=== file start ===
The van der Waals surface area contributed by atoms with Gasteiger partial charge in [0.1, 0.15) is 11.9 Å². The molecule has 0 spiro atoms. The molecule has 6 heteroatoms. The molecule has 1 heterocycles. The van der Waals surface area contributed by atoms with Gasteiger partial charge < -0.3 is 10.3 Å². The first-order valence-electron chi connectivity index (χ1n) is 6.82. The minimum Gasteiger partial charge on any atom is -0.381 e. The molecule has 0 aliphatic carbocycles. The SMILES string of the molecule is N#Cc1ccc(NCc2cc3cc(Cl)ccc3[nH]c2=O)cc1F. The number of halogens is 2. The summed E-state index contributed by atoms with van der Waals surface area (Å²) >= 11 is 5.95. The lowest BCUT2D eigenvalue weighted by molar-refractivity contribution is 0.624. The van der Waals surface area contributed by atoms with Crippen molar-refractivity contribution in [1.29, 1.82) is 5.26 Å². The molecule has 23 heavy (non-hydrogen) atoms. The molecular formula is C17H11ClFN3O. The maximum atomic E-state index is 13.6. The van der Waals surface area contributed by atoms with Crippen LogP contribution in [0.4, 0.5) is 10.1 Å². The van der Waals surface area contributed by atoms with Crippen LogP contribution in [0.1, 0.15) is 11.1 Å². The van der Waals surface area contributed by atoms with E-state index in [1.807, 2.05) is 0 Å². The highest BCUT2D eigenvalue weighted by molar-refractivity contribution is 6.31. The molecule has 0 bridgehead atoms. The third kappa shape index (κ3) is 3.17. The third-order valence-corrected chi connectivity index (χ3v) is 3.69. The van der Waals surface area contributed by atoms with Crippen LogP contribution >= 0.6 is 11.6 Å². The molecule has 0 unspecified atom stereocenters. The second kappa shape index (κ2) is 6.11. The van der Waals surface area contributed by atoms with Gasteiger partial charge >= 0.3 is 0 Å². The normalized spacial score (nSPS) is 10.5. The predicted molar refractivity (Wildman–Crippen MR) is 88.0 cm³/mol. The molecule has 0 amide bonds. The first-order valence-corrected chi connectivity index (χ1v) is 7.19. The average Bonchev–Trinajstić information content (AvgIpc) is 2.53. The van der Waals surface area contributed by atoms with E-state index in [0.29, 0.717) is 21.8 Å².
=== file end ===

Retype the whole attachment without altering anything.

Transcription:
The van der Waals surface area contributed by atoms with Gasteiger partial charge in [0.1, 0.15) is 11.9 Å². The molecule has 0 spiro atoms. The molecule has 6 heteroatoms. The molecule has 1 heterocycles. The van der Waals surface area contributed by atoms with Gasteiger partial charge < -0.3 is 10.3 Å². The first-order valence-electron chi connectivity index (χ1n) is 6.82. The minimum Gasteiger partial charge on any atom is -0.381 e. The molecule has 0 aliphatic carbocycles. The SMILES string of the molecule is N#Cc1ccc(NCc2cc3cc(Cl)ccc3[nH]c2=O)cc1F. The number of halogens is 2. The summed E-state index contributed by atoms with van der Waals surface area (Å²) >= 11 is 5.95. The lowest BCUT2D eigenvalue weighted by molar-refractivity contribution is 0.624. The van der Waals surface area contributed by atoms with Crippen molar-refractivity contribution in [1.29, 1.82) is 5.26 Å². The molecule has 23 heavy (non-hydrogen) atoms. The molecular formula is C17H11ClFN3O. The maximum atomic E-state index is 13.6. The van der Waals surface area contributed by atoms with Crippen LogP contribution in [0.4, 0.5) is 10.1 Å². The van der Waals surface area contributed by atoms with Crippen LogP contribution in [0.1, 0.15) is 11.1 Å². The van der Waals surface area contributed by atoms with E-state index in [1.807, 2.05) is 0 Å². The highest BCUT2D eigenvalue weighted by molar-refractivity contribution is 6.31. The molecule has 0 bridgehead atoms. The third kappa shape index (κ3) is 3.17. The third-order valence-corrected chi connectivity index (χ3v) is 3.69. The van der Waals surface area contributed by atoms with Crippen LogP contribution >= 0.6 is 11.6 Å². The molecule has 0 unspecified atom stereocenters. The second kappa shape index (κ2) is 6.11. The van der Waals surface area contributed by atoms with Gasteiger partial charge >= 0.3 is 0 Å². The normalized spacial score (nSPS) is 10.5. The predicted molar refractivity (Wildman–Crippen MR) is 88.0 cm³/mol. The molecule has 0 amide bonds. The first-order valence-corrected chi connectivity index (χ1v) is 7.19. The average Bonchev–Trinajstić information content (AvgIpc) is 2.53. The van der Waals surface area contributed by atoms with E-state index in [0.29, 0.717) is 21.8 Å².